When your lawn starts to turn yellow, it can be for many different reasons. It can be as simple as a moisture shortage or as involved as a disease. If you are watering your lawn but it continues to struggle, it’s time to take a closer look. In our last blog, we explained how incorrect herbicides and drought can permanently damage a lawn unless the proper action is taken. Today, we want to look into two more of your lawn’s enemies.


Maybe you own a dog. Maybe your neighbors walk their dogs past your lawn and you’re seeing yellow spots by the sidewalk. Dog feces and urine both contain a lot of nitrogen, which burns the grass and turns it yellow when the dog repeatedly uses the same spot. Unfortunately, the only solution to this issue is to keep canine excretions off the grass entirely. You can do that by dedicate a gravel area for your own dog to use. If your neighbors are an issue, try putting up a polite sign or installing a picket fence to keep the dogs off your lawn.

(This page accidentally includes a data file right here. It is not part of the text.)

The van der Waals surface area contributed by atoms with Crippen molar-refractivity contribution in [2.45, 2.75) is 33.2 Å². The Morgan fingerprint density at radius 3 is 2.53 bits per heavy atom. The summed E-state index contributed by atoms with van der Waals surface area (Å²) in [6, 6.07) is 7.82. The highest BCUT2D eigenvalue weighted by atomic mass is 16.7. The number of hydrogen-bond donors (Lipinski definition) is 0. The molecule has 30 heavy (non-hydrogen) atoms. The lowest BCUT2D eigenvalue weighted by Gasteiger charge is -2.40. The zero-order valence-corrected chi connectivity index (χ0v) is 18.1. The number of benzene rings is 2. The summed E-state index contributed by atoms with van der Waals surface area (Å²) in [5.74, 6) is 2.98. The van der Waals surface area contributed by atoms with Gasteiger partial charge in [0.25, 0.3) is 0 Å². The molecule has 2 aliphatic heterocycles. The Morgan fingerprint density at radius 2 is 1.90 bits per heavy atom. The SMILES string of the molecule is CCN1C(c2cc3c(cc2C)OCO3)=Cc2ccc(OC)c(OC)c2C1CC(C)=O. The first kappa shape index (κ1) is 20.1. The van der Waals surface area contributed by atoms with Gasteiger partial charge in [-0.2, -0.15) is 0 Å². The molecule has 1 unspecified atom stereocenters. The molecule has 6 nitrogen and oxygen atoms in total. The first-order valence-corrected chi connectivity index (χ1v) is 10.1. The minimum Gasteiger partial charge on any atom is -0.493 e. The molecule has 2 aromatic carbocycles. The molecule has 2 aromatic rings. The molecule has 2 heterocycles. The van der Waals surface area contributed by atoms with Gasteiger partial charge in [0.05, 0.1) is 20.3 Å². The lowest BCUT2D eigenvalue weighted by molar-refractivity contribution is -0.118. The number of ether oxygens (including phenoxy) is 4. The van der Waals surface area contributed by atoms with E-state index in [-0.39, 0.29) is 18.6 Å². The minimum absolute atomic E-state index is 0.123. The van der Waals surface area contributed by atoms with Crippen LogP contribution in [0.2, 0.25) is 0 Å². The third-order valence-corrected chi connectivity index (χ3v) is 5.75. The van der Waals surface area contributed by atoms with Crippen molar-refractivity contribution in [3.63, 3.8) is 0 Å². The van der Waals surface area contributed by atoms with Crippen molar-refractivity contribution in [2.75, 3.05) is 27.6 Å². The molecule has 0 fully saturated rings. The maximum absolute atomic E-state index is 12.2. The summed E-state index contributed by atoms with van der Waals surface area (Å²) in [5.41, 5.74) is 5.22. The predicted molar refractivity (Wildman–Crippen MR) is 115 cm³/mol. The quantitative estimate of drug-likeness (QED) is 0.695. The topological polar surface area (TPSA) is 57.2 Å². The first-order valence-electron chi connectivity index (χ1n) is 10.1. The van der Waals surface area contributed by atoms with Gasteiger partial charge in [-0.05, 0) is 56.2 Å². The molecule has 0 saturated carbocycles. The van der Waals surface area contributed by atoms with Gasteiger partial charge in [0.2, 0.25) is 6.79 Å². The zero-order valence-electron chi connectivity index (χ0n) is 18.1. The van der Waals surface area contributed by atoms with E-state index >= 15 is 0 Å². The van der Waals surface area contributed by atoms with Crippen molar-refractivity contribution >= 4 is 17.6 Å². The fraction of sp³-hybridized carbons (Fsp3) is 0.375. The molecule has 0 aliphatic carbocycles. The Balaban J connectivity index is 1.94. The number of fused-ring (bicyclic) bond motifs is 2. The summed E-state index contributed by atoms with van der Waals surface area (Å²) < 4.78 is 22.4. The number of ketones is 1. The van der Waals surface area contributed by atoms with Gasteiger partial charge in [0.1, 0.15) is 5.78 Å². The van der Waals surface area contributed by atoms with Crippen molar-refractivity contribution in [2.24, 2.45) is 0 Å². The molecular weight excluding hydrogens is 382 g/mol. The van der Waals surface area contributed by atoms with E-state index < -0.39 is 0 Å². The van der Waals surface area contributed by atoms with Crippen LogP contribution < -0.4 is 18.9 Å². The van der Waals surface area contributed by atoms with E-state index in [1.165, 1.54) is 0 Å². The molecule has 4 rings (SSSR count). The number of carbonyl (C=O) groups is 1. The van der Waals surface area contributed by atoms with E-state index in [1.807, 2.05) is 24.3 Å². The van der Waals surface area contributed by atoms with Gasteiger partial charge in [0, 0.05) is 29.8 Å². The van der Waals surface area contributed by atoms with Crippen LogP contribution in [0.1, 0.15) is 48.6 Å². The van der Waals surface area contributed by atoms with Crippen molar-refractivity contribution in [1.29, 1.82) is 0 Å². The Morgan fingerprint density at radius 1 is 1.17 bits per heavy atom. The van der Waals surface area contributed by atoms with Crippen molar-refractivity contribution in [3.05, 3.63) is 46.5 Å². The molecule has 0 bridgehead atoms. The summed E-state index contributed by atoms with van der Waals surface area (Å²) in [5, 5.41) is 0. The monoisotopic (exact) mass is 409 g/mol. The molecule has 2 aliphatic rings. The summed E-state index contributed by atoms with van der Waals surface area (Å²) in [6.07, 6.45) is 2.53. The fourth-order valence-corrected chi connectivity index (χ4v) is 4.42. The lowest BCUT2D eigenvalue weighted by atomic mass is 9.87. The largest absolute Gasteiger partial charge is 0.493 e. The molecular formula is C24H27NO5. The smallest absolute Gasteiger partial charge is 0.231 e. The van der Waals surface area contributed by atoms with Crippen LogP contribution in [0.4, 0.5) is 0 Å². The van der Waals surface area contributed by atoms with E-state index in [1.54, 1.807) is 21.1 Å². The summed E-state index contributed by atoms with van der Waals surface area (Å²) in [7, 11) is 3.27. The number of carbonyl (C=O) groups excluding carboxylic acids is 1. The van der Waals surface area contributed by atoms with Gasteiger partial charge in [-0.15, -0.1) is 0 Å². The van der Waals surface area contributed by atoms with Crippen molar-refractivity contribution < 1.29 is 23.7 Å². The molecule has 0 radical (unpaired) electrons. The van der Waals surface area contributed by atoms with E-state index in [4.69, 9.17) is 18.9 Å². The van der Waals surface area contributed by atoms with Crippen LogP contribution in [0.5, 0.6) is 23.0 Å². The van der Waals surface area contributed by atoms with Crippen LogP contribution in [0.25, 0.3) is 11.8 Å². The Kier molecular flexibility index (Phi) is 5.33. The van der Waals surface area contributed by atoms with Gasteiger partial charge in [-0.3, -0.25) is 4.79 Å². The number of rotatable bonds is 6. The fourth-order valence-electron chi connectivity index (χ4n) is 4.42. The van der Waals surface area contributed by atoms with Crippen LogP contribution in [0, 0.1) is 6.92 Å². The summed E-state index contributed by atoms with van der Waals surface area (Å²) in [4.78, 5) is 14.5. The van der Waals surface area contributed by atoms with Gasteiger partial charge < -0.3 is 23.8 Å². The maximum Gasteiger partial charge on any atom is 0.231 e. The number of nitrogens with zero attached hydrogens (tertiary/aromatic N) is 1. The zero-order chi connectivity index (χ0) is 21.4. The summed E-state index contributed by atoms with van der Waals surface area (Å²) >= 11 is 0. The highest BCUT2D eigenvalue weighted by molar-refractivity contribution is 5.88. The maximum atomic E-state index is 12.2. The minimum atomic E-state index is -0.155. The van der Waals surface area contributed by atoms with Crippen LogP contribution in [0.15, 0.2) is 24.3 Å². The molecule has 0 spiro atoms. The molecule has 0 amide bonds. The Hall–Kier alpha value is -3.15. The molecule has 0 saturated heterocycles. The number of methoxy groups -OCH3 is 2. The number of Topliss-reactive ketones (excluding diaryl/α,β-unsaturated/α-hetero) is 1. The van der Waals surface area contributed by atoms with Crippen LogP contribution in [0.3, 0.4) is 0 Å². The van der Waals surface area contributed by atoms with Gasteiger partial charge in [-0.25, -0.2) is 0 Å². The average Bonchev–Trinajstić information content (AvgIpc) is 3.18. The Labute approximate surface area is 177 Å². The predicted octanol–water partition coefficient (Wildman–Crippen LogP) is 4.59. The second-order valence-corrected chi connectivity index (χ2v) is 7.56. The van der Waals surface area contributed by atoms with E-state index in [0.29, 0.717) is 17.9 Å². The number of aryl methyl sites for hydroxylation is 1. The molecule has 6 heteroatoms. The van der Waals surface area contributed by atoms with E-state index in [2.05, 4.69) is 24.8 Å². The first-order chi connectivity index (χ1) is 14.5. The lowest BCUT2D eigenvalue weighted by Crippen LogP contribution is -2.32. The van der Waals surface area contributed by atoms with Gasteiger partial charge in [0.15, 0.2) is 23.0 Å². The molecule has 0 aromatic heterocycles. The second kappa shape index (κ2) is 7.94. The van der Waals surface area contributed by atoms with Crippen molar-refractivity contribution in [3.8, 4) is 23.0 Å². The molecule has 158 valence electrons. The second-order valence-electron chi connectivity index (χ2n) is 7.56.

If you’re getting enough rain and sun but your grass is still struggling, it’s time to get close to your grass and see what’s up. If you see holes, weird spots, or eggs, it means you have an insect problem. Insects will feed on your grass and parasitically deprive it of nutrients. Contact the pros for proper insecticide treatment.

Cunningham Lawn Care is your closest ally when it comes to your yard. Contact us for lawn maintenance in Conway and beyond today!

Read Part 4